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While there are many new features that have been added to both the camera and the photos app on iOS 8 (flagging favorite photos, additional filters, straightening rather than rotating photos, quick access to manual exposure, a timer function and a couple new shooting modes, to name a few), some features have been removed. One big loss: iPhoto is no longer supported on iOS 8. There were quite a few features that iPhoto for iOS had that the new Photos app is lacking.
The following outlines some of the changes that have made it a bit more challenging when it comes to managing the photos you take using your iOS device running iOS 8:
Removal of iPhoto from iOS 8 means no more online journals
[company]Apple[/company] has had an on-again off-again relationship with online photo journals and web sites. In November of 2010 .Mac HomePages gave way to MobileMe Web Galleries. Then in June of 2012, MobileMe Web Galleries ceased to exist as iCloud came online. Now the most recent successor, iPhoto Web journals, is being shut down, or at least that is how it appears. With each transition, users of the previous online journaling feature really had little to no options available when it came to migration to a new or replacement feature.
Like its many predecessors, iPhoto Web Journals were a way of personalizing an online gallery of photos. It was like creating a digital scrapbook in the cloud. With it you could add titles, insert comments, include maps, weather and other information intermingled with your photos. Users of journals would typically spend a good amount of time personalizing the delivery of their online photos by telling a story alongside their photos.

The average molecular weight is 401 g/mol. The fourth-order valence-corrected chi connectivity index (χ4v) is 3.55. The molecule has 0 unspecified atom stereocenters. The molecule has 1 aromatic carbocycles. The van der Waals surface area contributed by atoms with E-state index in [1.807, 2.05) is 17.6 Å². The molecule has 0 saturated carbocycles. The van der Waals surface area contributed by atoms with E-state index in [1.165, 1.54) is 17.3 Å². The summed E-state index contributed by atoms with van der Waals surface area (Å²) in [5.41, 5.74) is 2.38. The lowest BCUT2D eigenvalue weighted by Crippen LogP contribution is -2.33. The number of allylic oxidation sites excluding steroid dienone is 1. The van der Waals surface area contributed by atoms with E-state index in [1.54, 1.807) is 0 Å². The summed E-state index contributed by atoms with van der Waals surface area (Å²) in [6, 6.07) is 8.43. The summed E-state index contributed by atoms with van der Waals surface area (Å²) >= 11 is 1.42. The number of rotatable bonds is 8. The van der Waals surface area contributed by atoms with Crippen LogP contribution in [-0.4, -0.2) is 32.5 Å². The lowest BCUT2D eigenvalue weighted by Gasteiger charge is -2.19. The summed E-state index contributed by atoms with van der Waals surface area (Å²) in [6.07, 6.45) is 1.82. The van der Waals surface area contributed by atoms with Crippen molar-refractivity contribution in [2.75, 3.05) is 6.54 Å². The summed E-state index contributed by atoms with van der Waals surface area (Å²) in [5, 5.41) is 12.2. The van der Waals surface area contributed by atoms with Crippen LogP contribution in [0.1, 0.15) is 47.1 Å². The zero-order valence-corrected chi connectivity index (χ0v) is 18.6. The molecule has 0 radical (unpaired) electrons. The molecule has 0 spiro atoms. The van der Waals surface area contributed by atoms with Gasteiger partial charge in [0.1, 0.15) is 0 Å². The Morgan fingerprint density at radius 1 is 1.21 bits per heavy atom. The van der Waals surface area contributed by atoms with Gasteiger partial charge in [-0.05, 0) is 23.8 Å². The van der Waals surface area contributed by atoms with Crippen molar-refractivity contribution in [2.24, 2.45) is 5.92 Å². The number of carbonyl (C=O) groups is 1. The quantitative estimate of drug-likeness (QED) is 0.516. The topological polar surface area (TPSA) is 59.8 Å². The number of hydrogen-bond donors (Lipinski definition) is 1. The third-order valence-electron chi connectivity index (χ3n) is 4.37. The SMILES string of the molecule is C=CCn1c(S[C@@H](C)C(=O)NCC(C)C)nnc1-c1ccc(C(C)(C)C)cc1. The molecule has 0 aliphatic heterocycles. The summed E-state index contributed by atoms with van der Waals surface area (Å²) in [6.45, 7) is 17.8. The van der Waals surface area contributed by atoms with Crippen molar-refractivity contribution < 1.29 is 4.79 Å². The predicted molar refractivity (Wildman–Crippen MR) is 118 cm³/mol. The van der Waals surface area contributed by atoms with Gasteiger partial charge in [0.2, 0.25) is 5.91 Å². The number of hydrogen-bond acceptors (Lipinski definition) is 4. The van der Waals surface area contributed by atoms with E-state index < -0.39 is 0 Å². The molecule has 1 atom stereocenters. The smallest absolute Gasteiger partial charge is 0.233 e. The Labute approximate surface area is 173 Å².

The problem this time around is that there was very little notice and there really is no recourse or action that can be taken to preserve your iPhoto projects. And unfortunately there is no easy fix for this. According to Apple’s own support page concerning the migration, “Photo Books, Web Journals, and Slideshows are converted into regular albums in Photos. Text and layouts are not preserved.” And thats it, no more iCloud scrapbooking per Apple.
Only film needs a Camera Roll, not iCloud
In what is likely one of few remaining skeuomorphic design ties to film-based cameras, Apple has finally removed the concept of the Camera Roll. Now all of the photos you take show up in the “Recently Added” folder. What is also missing from iOS 8 is a seperate “My Photo Stream.” That is because all of the photos you have taken, whether they are on your device or not, now show up in the same “Recently Added” folder. This is not just a simple name change, it is a completely different experience. All of your photos are now synced across all of your devices, or at least the last thirty days worth.
Under the hood, not much has changed. Using a tool called iMazing (formerly know as Digital DNA’s DiskAid), I was able to look at the file structure on my new iPhone 6 running iOS 8 as it was tethered to my Mac. The photos taken on each device are still being stored within the /Media/DCIM/ folder. This is the name of the folder that all digital cameras use to store photos.
Thankfully, Apple did not intermingle all of your shared and other device photos into this folder. The only photos located in this folder will be the photos taken directly from the device. The “Recently Added” folder is behaving like some sort of smart folder that shows all of your recent photos. This means that all of the applications you are used to using on either your Mac or PC will still be able to find only the photos taken with that device.